The volume begins with an issue by issue breakdown of the contents of the sixteen issues of Star*Studded produced between 1963 and 1972. Then we go on to two stories which have been collected by Schelly before but which he felt were crucial to any collection hoping to represent what Star*Studded had been about. The first is the Liberty Legion story which brought together many heroes as well as top fan talents to tell a story reminiscent of a vintage Justice Society story or the more recent Justice League. Also we get a story about The Eye by Biljo White. 

After that the focus shifts to a Xal-Kor the Human Cat story by Richard "Grass" Green and then a very nice Dr. Weird story drawn by Landon Chesney. There are some splash pages and covers featuring other characters tucked in between these dandy tales as well. 

The first of several interviews is next focusing on Gary Acord, considered the "fourth member" of the Texas Trio. That is followed by another Biljo White effort, this story starring The Blade a hero in the classic swashbuckling style. Then it's the first of two Powerman stories featuring his battle with "The Transmuter" drawn by Bill DuBay and written by Dave Kirby.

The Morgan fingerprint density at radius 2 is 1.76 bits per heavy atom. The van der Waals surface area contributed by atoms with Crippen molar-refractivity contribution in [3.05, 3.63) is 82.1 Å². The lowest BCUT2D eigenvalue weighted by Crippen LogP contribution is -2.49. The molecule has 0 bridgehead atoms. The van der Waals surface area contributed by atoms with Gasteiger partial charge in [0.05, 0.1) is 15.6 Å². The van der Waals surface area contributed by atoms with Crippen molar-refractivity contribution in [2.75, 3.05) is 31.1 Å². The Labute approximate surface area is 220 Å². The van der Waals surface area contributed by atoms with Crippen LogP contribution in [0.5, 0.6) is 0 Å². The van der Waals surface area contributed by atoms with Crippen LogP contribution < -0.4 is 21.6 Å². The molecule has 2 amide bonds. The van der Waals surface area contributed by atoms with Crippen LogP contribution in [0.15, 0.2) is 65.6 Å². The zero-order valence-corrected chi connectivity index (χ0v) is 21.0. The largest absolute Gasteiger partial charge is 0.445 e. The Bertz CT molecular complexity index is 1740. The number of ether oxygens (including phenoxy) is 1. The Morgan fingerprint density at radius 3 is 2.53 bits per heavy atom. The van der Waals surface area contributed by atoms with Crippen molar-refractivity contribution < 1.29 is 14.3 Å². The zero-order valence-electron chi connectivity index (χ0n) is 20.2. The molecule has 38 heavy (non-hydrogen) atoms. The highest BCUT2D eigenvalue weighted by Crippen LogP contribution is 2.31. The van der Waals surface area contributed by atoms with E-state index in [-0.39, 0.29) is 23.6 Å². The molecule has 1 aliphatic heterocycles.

A prose story titled "The White Dragon Strikes Back" written by John Wright is included to represent the prose which did appear at times in the fanzine. This is followed by another "Grass" Green Xal-Kor story and then the second Powerman story, this one drawn by Larry Hutchinson from a Larry Herndon script. Powerman is forced to kill his opponent and this proves to be a moral dilemma for him. The second Dr. Weird story is next, but this one is really different as it's drawn by future Underground artist George Metzger.